Meeting Society's Needs through Philanthropy

Grade Level: 
6, 7, 8, 9, 10, 11, 12
Definition of Philanthropy
Economic Sectors
Needs Assessment
Video Clip and Discussion Guide: There are some needs that businesses can't address because they can't make a profit. There are some needs that government can't address because government speaks for the majority. The philanthropy (or nonprofit) sector addresses needs and opportunities that fall through the cracks. This 13-minute video features examples of the three sectors work in partnership to meet society's needs. The discussions before and after the video help students understand the role of philanthropy.

Anticipatory Set

Ask the students what value parks have for the community. (Parks may include zoos and local pools.) Brainstorm a list of positive benefits. Discuss how businesses, government, and nonprofits support or maintain parks. Make a three-column chart from the discussion. Tell the students that the three sectors contribute to society in different ways. The video they are about to watch describes the unique role the nonprofit sector and philanthropy play in meeting society's needs.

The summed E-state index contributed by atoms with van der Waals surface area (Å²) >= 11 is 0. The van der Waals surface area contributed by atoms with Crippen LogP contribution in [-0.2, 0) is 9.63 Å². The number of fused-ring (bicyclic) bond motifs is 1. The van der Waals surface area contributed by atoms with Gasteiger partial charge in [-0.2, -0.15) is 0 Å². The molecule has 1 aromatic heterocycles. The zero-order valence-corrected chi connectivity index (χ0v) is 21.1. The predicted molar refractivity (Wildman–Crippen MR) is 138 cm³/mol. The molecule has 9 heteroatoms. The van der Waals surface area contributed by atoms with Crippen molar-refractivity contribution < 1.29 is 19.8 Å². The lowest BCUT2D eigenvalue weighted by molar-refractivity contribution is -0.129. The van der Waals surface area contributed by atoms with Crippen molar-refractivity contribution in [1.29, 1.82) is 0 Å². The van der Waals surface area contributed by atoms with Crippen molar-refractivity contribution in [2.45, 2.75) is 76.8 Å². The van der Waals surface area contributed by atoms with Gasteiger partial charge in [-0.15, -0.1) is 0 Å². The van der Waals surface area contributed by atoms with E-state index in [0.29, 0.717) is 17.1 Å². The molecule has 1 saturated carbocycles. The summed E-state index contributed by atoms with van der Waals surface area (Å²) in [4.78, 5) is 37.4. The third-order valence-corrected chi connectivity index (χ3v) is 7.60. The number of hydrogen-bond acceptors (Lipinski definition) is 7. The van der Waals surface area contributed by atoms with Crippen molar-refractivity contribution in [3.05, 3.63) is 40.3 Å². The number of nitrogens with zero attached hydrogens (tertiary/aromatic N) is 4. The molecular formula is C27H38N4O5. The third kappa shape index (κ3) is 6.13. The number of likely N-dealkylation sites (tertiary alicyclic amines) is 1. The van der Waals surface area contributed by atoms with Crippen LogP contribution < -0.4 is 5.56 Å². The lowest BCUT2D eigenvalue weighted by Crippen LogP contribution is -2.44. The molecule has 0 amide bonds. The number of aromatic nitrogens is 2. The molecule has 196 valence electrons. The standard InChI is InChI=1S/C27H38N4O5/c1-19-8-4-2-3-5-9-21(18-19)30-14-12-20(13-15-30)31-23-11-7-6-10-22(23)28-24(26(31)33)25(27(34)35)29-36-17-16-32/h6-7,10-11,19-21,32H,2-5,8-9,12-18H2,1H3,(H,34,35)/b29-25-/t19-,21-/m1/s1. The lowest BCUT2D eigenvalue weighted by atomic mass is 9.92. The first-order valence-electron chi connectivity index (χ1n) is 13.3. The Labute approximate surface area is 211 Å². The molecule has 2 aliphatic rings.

1. What are some ways the nonprofit sector is good at meeting the needs of society? 
  2. What does it mean that philanthropy is nimble compared to government?
  3. What does Mike Farell mean by responsible captialism or responsible free enterprise? What is the danger when profit is the most important factor?
  4. In this video clip, there is a government film excerpt showing how communities "solve their own problems." What steps were involved in addressing an unmet need (healthy lunches)? 
  5. How is philanthropic action similar to entrepreneurism?
  6. Nonprofit organizations and businesses are private, and government is public. What do these terms mean?
  7. Why are nonprofits allowed to receive tax benefits? 

Follow-up Activity

Make a list of nonprofit organizations in your community (conduct online research). You may list a wide variety of organizations and the issue area they each address, or choose one issue area and list the organizations that address that one issue (ex., homelessness).